Road to the final

Both teams were strong throughout the tournament. Each won two and drew one of their three matches in the group stages. England did not concede a goal until their semi-final against Portugal.


Team Score Venue Round
 Uruguay 0–0 Wembley Stadium, London Group 1
 Mexico 2–0 Group 1
 France 2–0 Group 1
 Argentina 1–0 Quarter-final
 Portugal 2–1 Semi-final

West Germany

Team Score Venue Round
  Switzerland 5–0 Hillsborough Stadium, Sheffield Group 2
 Argentina 0–0 Villa Park, Birmingham Group 2
 Spain 2–1 Group 2
 Uruguay 4–0 Hillsborough Stadium, Sheffield Quarter-final
 Soviet Union 2–1 Goodison Park, Liverpool Semi-final



Normal time

England, managed by Alf Ramsey and captained by Bobby Moore, won the toss and elected to kick off. After 12 minutes, Sigfried Held sent a cross into the English penalty area which Ray Wilson misheaded to Helmut Haller, who got his shot on target. Jack Charlton and goalkeeper Gordon Banks failed to deal with the shot which went in making it 1–0 to West Germany.

The original Wembley Stadium with its twin towers.
The original Wembley Stadium with its twin towers.

In the 19th minute, Wolfgang Overath conceded a free kick, which Moore took immediately, floating a cross into the West German area, where Geoff Hurst rose unchallenged and levelled the scores with a downward glancing header. The teams were level at half-time, and after 77 minutes England won a corner. Alan Ball delivered the ball to Geoff Hurst whose deflected shot from the edge of the area found Martin Peters. He produced the final shot, beating the West German keeper from eight yards to make the score 2–1 to England.[5]

Germany pressed for an equaliser in the closing moments, and in the 89th minute Jack Charlton conceded a free kick for climbing on Uwe Seeler as they both went up for a header.[5] The kick was taken by Lothar Emmerich, who struck it into George Cohen in the wall; the rebound fell to Held, who shot across the face of goal and into the body of Karl-Heinz Schnellinger. The ball deflected across the England six-yard box, wrong-footing the England defence and allowing Wolfgang Weber to level the score at 2–2 and force the match into extra time. Banks protested that the ball had struck Schnellinger on the arm, and reiterated the claim in his 2002 autobiography,[6] but replays showed that it actually struck Schnellinger on the back.[5][7]

Extra time

Geoff Hurst's "Wembley Goal"
Geoff Hurst's "Wembley Goal"

England pressed forward and created several chances. In particular, with five minutes gone, Bobby Charlton struck the post and sent another shot just wide. With 11 minutes of extra time gone, Alan Ball put in a cross and Geoff Hurst swivelled and shot from close range. The ball hit the underside of the crossbar, bounced down and was cleared. The referee Gottfried Dienst was uncertain if it had been a goal and consulted his linesman, Tofiq Bahramov from Azerbaijan in the USSR, who indicated that it was, and the Swiss referee awarded the goal to the home team. The crowd and the audience of 400 million television viewers were left arguing whether the goal should have been given or not. The crossbar is now on display in the Wembley Stadium.[8]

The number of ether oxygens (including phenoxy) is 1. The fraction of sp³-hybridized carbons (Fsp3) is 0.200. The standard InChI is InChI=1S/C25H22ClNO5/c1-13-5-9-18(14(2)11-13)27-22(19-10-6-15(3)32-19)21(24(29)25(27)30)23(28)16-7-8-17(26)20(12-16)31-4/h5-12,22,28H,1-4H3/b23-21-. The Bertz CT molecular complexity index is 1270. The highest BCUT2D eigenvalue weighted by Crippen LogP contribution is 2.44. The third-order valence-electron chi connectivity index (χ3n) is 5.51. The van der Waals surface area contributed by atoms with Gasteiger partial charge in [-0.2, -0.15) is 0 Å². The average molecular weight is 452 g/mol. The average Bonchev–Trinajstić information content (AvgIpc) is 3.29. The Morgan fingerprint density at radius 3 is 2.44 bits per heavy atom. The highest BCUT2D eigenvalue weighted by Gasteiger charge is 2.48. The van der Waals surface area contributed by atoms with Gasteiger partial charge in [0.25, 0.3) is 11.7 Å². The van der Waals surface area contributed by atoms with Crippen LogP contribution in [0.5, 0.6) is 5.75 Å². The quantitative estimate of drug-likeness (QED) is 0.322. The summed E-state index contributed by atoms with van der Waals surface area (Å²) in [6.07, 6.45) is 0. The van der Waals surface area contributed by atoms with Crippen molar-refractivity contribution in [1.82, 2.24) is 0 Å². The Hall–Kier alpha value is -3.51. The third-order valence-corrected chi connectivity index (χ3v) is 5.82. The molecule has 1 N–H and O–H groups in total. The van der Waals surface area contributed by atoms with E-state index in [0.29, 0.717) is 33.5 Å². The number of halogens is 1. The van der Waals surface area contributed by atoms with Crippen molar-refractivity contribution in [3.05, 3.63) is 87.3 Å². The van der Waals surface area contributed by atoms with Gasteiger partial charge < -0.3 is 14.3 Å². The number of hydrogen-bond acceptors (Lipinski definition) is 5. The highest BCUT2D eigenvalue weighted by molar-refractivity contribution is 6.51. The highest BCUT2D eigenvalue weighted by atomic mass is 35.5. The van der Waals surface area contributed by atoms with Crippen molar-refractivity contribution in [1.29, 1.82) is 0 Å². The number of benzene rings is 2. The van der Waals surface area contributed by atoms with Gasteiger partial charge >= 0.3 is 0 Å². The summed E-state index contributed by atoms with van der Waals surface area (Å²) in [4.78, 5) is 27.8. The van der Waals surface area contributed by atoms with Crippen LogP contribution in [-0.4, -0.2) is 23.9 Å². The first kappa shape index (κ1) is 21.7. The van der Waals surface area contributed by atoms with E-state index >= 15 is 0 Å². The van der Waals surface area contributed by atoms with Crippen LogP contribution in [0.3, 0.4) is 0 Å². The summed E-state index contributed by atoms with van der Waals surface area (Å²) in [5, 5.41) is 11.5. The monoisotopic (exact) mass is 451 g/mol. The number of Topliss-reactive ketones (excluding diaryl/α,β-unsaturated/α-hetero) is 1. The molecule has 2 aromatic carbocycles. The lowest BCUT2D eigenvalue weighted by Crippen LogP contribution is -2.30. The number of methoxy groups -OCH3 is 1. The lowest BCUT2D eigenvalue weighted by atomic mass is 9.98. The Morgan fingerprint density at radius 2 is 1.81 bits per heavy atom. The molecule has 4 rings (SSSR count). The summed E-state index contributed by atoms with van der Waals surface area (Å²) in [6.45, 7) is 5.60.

England's third goal has remained controversial ever since the match. According to the Laws of the Game the definition of a goal is when "the whole of the ball passes over the goal line".[9] English supporters cited the good position of the linesman and the statement of Roger Hunt, the nearest England player to the ball, who claimed it was a goal and that was why he wheeled away in celebration rather than attempting to tap the rebounding ball in. Modern studies using film analysis and computer simulation have shown that the whole ball never crossed the line – only 97% did. Both Duncan Gillies of the Visual Information Processing Group at Imperial College London and Ian Reid and Andrew Zisserman of the Department of Engineering Science at University of Oxford have stated that the ball would have needed to travel a further 2.5–6.0 cm to fully cross the line.[10] Some Germans cited possible bias of the Soviet linesman,[11] especially as the USSR had just been defeated in the semi-finals by West Germany.[12] Bahramov later stated in his memoirs that he believed the ball had bounced back not from the crossbar but from the net, and that he was not able to observe the rest of the scene, so it did not matter where the ball hit the ground anyway.

One minute before the end of play, the West Germans sent their defenders forward in a desperate attempt to score a last-minute equaliser. Winning the ball, Bobby Moore picked out the unmarked Geoff Hurst with a long pass, which Hurst carried forward while some spectators began streaming onto the field and Hurst scored moments later. Hurst later admitted that his blistering shot was as much intended to send the ball as far into the Wembley stands as possible should it miss, in order to kill time on the clock.[13]

The final goal gave rise to one of the most famous calls in English football history, when BBC commentator Kenneth Wolstenholme described the situation as follows:

One of the balls from the final is on display in the National Football Museum in Manchester.


England 4–2 (a.e.t.) West Germany
Hurst Goal 18'101'120'